I am sat here with a book list in front of me. It’s a fairly long list that was sent to me by the college. Not a list of the books that will be needed for the first term, instead a suggested pre- course reading list.
Of course, as is explained in the accompanying letter, you are not expected to read every single one, but for those of us who may never have undertaken or have been out of formal higher education for a long time it can help to ease us into the way of things to come… On the other hand it’s like a gauntlet has been thrown down!
The thing is I love books – I love the look of them, the feel of them, the smell of them. For me, entering a bookshop like Waterstones* is like letting Augustus Gloop loose in Willie Wonka’s chocolate factory! A well stocked library of books can be a work of art and a chance to scour the shelves can reveal the most unusual titles and topics. Even when a visit to the local bibliothèque is not possible, all I can say is thank goodness for Amazon’s penny booksellers!
There will, of course, be many different sorts of books that will need to be read and studied but one that will stay at the heart of all this literature will be the Bible. We will be required to perform exegesis (drawing the meaning out of a text) and hermeneutics (the science of interpretation) all without a safety net!
One might wonder how we are still trying to understand what the Bible is all about – after all theologians have spent thousands of years talking and arguing about it. This book, or more accurately 66 books in one volume, has led to the exile, to the persecution, even to the political execution of those who have strived to explain what it’s really saying to us
For some the very act of trying to make it available to a wider audience, to allow them to discover its meaning for themselves, has been a selfless act of courage and determination. In the early 16th century William Tyndale paid with his life in order to fulfil his mission statement that, “If God spare my life, ere many yeares I wyl cause a boy that driveth the plough to know more of the Scripture, than he doust”, referring to the Pope and clergy of his time, many of whom were probably not even skilled enough to read their own Latin bibles, and which set him on translating the Bible into English and thus allowing ordinary men and women to be able to ask, ‘What does that mean?”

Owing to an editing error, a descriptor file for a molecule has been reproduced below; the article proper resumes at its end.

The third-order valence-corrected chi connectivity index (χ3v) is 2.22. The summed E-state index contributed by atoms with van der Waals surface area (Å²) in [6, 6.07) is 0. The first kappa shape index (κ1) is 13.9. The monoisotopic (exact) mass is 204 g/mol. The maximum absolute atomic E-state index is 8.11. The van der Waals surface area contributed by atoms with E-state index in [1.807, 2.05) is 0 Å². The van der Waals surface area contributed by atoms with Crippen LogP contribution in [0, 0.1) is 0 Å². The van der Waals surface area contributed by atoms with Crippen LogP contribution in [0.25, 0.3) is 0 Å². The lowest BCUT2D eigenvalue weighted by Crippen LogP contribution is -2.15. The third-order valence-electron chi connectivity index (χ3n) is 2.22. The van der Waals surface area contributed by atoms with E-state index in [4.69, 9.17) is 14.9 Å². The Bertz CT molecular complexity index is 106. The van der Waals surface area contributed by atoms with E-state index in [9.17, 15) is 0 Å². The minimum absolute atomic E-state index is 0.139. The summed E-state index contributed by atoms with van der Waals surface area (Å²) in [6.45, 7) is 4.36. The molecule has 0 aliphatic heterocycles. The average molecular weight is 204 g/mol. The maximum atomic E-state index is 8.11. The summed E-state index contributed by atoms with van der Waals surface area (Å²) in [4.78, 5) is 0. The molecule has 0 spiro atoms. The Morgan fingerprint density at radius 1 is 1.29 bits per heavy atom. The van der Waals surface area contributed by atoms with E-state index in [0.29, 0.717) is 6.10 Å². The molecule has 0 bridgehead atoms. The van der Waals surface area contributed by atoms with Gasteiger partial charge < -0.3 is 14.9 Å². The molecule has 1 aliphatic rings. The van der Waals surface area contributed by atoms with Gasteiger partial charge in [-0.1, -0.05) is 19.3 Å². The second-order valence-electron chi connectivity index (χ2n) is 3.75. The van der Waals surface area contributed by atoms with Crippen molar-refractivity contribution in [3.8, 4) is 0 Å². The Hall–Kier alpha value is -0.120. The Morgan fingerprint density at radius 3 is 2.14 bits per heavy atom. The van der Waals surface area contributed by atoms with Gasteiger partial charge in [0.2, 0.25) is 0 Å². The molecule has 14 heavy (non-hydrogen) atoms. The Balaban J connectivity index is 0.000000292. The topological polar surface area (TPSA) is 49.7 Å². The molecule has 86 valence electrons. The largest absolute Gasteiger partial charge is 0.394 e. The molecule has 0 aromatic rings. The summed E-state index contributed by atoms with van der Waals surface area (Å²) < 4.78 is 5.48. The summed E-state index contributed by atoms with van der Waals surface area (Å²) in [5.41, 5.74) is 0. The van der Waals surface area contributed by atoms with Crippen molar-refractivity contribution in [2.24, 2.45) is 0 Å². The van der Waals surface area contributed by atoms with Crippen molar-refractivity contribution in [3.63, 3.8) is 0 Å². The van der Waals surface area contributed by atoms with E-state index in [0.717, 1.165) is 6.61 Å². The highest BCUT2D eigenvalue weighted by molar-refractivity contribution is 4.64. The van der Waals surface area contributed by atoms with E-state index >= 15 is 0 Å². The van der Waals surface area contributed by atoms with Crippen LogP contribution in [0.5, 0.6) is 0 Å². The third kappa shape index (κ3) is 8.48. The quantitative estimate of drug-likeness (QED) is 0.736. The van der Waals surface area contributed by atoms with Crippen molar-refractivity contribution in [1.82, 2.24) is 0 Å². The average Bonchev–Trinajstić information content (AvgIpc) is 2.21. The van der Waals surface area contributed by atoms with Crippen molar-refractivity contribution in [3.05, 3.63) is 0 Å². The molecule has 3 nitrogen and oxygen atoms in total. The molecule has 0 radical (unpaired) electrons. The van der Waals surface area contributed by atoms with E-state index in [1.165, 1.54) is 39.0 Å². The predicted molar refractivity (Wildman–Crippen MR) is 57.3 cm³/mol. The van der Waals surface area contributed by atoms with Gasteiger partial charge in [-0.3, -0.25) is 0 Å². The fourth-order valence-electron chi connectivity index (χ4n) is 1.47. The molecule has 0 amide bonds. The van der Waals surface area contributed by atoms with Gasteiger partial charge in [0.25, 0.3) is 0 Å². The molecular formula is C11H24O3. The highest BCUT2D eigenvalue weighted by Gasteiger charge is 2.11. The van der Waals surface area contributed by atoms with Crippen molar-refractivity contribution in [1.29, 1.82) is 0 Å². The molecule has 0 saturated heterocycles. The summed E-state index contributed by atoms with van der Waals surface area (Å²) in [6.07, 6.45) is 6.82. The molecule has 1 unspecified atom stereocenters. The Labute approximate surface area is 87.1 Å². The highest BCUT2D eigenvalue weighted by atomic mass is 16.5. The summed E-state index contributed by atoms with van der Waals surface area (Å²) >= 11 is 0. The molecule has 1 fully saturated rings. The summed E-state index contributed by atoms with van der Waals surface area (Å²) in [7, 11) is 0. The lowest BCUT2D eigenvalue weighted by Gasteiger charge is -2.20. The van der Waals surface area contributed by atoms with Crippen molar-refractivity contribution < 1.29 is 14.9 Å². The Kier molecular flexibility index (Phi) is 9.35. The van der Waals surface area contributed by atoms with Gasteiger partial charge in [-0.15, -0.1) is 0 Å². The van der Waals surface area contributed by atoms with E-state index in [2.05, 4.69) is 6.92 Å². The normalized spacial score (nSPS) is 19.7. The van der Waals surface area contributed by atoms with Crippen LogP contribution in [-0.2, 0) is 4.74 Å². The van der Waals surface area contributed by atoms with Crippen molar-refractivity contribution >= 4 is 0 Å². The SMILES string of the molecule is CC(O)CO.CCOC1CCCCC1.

There are now over 50 different English translations of the bible and a quick count around the house reveals that I have a least a dozen of them. So we now have a choice of reading God’s word in a way that is in tune with our own ‘linguistic ear’
Hopefully, most people will hear or read a least a passage of the bible each day, whether in formal worship or daily devotions. If not there is always a chance to do so during the weekly church service. In the Church of England the lectionary runs on a three year cycle which is intended to cover a very large proportion of the bible, although not all as some people believe
What amazes me, as someone who has to prepare talks or sermons, is that after a few years you find the passages repeating themselves and there is always some concern that you won’t find anything different to say about them. What you actually find happening is that the passage can speak to you afresh and become appropriate to the present circumstances of both yourself and your congregations.
Perhaps then there is plenty more time and reason for us to continue studying God’s word. So if you see me with my nose in a book this summer it probably won’t be the latest Robert Galbraith novel but something much more thrilling!
*Other bookshops are available